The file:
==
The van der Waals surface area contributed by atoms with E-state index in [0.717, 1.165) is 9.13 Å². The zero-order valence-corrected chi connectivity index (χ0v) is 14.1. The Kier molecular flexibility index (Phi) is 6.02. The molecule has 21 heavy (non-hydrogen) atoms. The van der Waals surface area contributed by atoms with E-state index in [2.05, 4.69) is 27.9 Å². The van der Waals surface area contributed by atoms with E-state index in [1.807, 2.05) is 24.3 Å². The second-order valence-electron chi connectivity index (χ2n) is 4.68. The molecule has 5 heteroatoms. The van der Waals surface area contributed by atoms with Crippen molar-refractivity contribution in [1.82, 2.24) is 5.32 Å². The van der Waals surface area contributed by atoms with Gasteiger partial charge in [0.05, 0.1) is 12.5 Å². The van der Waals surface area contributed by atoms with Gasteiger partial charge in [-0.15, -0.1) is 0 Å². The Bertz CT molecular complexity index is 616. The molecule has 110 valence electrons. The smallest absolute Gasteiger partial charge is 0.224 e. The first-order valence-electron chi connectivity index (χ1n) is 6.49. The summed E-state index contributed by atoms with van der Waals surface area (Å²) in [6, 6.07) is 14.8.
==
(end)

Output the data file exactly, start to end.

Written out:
The van der Waals surface area contributed by atoms with E-state index in [0.717, 1.165) is 9.13 Å². The zero-order valence-corrected chi connectivity index (χ0v) is 14.1. The Kier molecular flexibility index (Phi) is 6.02. The molecule has 21 heavy (non-hydrogen) atoms. The van der Waals surface area contributed by atoms with E-state index in [2.05, 4.69) is 27.9 Å². The van der Waals surface area contributed by atoms with E-state index in [1.807, 2.05) is 24.3 Å². The second-order valence-electron chi connectivity index (χ2n) is 4.68. The molecule has 5 heteroatoms. The van der Waals surface area contributed by atoms with Crippen molar-refractivity contribution in [1.82, 2.24) is 5.32 Å². The van der Waals surface area contributed by atoms with Gasteiger partial charge in [0.05, 0.1) is 12.5 Å². The van der Waals surface area contributed by atoms with Gasteiger partial charge in [-0.15, -0.1) is 0 Å². The Bertz CT molecular complexity index is 616. The molecule has 110 valence electrons. The smallest absolute Gasteiger partial charge is 0.224 e. The first-order valence-electron chi connectivity index (χ1n) is 6.49. The summed E-state index contributed by atoms with van der Waals surface area (Å²) in [6, 6.07) is 14.8.